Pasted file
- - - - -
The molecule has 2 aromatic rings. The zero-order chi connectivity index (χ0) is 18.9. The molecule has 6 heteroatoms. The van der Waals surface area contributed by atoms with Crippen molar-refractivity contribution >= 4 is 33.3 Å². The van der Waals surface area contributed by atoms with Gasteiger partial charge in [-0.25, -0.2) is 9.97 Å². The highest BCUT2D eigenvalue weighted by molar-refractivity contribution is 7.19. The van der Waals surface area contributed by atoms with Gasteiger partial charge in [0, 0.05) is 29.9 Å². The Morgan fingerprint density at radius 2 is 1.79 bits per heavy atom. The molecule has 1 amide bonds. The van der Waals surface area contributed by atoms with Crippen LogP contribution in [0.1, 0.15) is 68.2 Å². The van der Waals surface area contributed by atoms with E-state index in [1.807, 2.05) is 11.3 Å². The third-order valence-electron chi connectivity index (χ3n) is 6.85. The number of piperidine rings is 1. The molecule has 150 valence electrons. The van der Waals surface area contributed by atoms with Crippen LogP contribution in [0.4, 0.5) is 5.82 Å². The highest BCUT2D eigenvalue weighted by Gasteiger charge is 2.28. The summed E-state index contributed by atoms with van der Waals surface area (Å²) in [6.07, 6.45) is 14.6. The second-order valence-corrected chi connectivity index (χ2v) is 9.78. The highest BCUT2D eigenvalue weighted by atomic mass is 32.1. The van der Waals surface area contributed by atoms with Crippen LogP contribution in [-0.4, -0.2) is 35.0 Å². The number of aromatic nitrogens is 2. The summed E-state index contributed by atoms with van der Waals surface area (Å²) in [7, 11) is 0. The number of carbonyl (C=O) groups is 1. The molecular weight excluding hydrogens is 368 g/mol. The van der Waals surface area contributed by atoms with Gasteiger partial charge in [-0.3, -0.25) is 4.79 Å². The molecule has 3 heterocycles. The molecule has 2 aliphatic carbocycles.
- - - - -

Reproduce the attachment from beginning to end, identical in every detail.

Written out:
The molecule has 2 aromatic rings. The zero-order chi connectivity index (χ0) is 18.9. The molecule has 6 heteroatoms. The van der Waals surface area contributed by atoms with Crippen molar-refractivity contribution >= 4 is 33.3 Å². The van der Waals surface area contributed by atoms with Gasteiger partial charge in [-0.25, -0.2) is 9.97 Å². The highest BCUT2D eigenvalue weighted by molar-refractivity contribution is 7.19. The van der Waals surface area contributed by atoms with Gasteiger partial charge in [0, 0.05) is 29.9 Å². The Morgan fingerprint density at radius 2 is 1.79 bits per heavy atom. The molecule has 1 amide bonds. The van der Waals surface area contributed by atoms with Crippen LogP contribution in [0.1, 0.15) is 68.2 Å². The van der Waals surface area contributed by atoms with E-state index in [1.807, 2.05) is 11.3 Å². The third-order valence-electron chi connectivity index (χ3n) is 6.85. The number of piperidine rings is 1. The molecule has 150 valence electrons. The van der Waals surface area contributed by atoms with Crippen LogP contribution in [0.4, 0.5) is 5.82 Å². The highest BCUT2D eigenvalue weighted by Gasteiger charge is 2.28. The summed E-state index contributed by atoms with van der Waals surface area (Å²) in [6.07, 6.45) is 14.6. The second-order valence-corrected chi connectivity index (χ2v) is 9.78. The highest BCUT2D eigenvalue weighted by atomic mass is 32.1. The van der Waals surface area contributed by atoms with Crippen LogP contribution in [-0.4, -0.2) is 35.0 Å². The number of aromatic nitrogens is 2. The summed E-state index contributed by atoms with van der Waals surface area (Å²) in [7, 11) is 0. The number of carbonyl (C=O) groups is 1. The molecular weight excluding hydrogens is 368 g/mol. The van der Waals surface area contributed by atoms with Gasteiger partial charge in [-0.3, -0.25) is 4.79 Å². The molecule has 3 heterocycles. The molecule has 2 aliphatic carbocycles.